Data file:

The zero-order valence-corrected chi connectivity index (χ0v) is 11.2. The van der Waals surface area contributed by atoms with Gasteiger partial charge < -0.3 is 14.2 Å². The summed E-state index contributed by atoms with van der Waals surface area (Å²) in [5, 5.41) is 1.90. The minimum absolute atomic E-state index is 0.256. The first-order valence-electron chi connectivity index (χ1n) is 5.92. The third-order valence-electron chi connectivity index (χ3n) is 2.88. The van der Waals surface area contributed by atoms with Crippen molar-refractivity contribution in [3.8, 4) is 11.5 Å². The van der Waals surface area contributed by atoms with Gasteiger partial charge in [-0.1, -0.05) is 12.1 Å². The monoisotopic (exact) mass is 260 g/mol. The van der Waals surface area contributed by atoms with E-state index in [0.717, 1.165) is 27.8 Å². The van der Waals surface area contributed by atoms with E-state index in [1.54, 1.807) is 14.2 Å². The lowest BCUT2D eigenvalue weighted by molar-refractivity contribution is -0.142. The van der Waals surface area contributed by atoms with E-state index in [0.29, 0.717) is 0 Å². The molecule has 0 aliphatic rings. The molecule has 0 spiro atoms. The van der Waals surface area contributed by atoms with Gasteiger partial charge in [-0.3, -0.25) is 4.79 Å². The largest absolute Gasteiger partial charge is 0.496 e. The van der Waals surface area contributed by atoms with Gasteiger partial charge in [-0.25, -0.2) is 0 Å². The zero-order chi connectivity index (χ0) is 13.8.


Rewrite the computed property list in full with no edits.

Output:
The zero-order valence-corrected chi connectivity index (χ0v) is 11.2. The van der Waals surface area contributed by atoms with Gasteiger partial charge < -0.3 is 14.2 Å². The summed E-state index contributed by atoms with van der Waals surface area (Å²) in [5, 5.41) is 1.90. The minimum absolute atomic E-state index is 0.256. The first-order valence-electron chi connectivity index (χ1n) is 5.92. The third-order valence-electron chi connectivity index (χ3n) is 2.88. The van der Waals surface area contributed by atoms with Crippen molar-refractivity contribution in [3.8, 4) is 11.5 Å². The van der Waals surface area contributed by atoms with Gasteiger partial charge in [-0.1, -0.05) is 12.1 Å². The monoisotopic (exact) mass is 260 g/mol. The van der Waals surface area contributed by atoms with E-state index in [0.717, 1.165) is 27.8 Å². The van der Waals surface area contributed by atoms with E-state index in [1.54, 1.807) is 14.2 Å². The lowest BCUT2D eigenvalue weighted by molar-refractivity contribution is -0.142. The van der Waals surface area contributed by atoms with E-state index in [0.29, 0.717) is 0 Å². The molecule has 0 aliphatic rings. The molecule has 0 spiro atoms. The van der Waals surface area contributed by atoms with Gasteiger partial charge in [-0.3, -0.25) is 4.79 Å². The largest absolute Gasteiger partial charge is 0.496 e. The van der Waals surface area contributed by atoms with Gasteiger partial charge in [-0.25, -0.2) is 0 Å². The zero-order chi connectivity index (χ0) is 13.8.